I had never tried my hand at photography before Comb. Everything I learned, I learned from my friend Mohammed, who is the first person Comb ever hired and was also just starting out in photography. We got the idea to use streetstyle photos as content on the app after we noticed that they were receiving a lot of online engagement. I went with Mohammed to the Topshop show in September 2015, to point out prominent bloggers and celebs but with so many people there, he struggled to cover everybody alone. So he pulled out his old camera, fixed the settings and gave it to me, telling me to point and shoot. That’s the good thing about Fashion Week, anyone can just go and shoot and I’ve been doing it ever since.
I watched loads of tutorials on Youtube and shadowed Mohammed on every shoot. It got to the point where I was shooting everyday for 6 months, so it’s just about practice.
There are things I know today that I didn’t know last week so I am still constantly learning. I currently shoot on a Canon 5D Mark 3. It’s been around for a few years but it’s more about the lens because even with a great camera body, if you have a bad lens the pictures won’t be good. I use an 85 mm 1.2, which is good for portrait and detail shots because it blurs the background and focuses on the detail. I tend to shoot manual, which means adjusting the camera settings as you go. I have a strict rule against photoshopping skin and body parts to look slimmer because I really don’t like editing of that sort. However, if there’s a nice detail in the photo I might bring out the colour a bit more.
Working with Bloggers...
I have massive respect for bloggers because it takes an incredible amount of time, determination and creativity to do every job at once! Collaborating with them, you get to see how hard they work up close. We work with bloggers in more of an exchange of services manner and that’s how photography ties into what we do. We’ll help you take photos, even support the design of a media pack or website in exchange for promotion and feedback. For us, feedback is worth more than payment. As a result, we’ve been able to build a reputation simply by bloggers tagging us online. It’s interesting because you get different types of bloggers with their own style. Some want more editorial content so we have to be more creative with how we shoot them. Others write more, so only need 2 or 3 images from us. Sometimes bloggers want to work with us but only use our photos on their blogs because their iPhone photos are more relatable and do better on Instagram, yet the brands they work with want higher quality photos. Regardless, blogging is such a fast-paced industry so as a photographer, you need to get the content to them quickly.In the last year, I’ve shot over 200 bloggers, some really big names and so people assume that’s all we work with.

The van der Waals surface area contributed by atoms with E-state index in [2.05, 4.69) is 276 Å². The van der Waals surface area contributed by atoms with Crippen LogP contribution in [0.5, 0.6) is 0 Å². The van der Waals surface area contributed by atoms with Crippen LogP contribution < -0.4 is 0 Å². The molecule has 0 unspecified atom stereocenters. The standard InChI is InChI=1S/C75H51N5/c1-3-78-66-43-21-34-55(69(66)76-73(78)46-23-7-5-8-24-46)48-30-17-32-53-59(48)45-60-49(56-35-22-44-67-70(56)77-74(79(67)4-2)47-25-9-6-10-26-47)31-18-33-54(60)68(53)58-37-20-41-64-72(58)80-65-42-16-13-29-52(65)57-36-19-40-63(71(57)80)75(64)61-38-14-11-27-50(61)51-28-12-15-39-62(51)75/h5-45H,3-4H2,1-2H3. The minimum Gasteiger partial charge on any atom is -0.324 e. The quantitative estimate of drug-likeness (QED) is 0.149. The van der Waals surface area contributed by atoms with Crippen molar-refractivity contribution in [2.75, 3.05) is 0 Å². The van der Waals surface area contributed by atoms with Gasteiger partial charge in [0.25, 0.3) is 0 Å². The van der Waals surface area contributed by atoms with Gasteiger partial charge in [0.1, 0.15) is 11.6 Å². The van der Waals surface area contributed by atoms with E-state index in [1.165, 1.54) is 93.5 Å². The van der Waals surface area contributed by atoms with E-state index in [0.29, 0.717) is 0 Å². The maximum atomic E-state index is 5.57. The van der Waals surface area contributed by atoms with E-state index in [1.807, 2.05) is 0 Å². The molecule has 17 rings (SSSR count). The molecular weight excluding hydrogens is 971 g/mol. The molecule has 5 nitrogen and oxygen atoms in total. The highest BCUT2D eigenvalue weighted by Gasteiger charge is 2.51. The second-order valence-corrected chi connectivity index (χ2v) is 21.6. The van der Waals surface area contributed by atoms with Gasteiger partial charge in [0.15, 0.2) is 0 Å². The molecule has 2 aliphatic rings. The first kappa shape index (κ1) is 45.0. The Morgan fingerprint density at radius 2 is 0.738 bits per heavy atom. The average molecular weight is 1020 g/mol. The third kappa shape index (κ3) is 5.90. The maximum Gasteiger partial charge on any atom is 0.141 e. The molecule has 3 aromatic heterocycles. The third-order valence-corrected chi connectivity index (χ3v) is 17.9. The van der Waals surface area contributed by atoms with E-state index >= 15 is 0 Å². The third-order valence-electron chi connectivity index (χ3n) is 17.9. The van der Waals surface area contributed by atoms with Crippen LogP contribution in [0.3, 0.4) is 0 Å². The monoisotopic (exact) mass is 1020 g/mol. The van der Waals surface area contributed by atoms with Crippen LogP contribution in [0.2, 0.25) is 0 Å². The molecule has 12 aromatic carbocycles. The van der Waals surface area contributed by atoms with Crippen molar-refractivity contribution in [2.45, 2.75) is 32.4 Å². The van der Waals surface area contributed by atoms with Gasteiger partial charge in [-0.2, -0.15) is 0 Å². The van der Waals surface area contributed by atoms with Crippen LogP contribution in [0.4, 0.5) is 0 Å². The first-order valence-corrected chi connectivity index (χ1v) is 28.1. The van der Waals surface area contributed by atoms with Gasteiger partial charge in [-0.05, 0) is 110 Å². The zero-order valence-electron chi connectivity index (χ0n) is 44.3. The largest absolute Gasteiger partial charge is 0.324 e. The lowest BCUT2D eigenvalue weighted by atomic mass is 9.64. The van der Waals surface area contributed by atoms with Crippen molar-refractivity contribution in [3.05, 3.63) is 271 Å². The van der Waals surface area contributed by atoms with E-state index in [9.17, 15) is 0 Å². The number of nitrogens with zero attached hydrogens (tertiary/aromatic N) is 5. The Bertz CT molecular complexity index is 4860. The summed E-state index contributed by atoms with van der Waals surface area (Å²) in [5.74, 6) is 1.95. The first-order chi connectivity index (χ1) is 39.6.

In reality, we work with anyone who is really committed to their blog and has a loyal following. A lot of people mistake following size for how influential people are, which is not the case.
For us, it doesn’t matter how big or small you are. If you were interested in working with us, just DM or email us. We’re really laid-back guys and I’ve even become close friends with a couple of bloggers now.
The Truth About Fashion Week...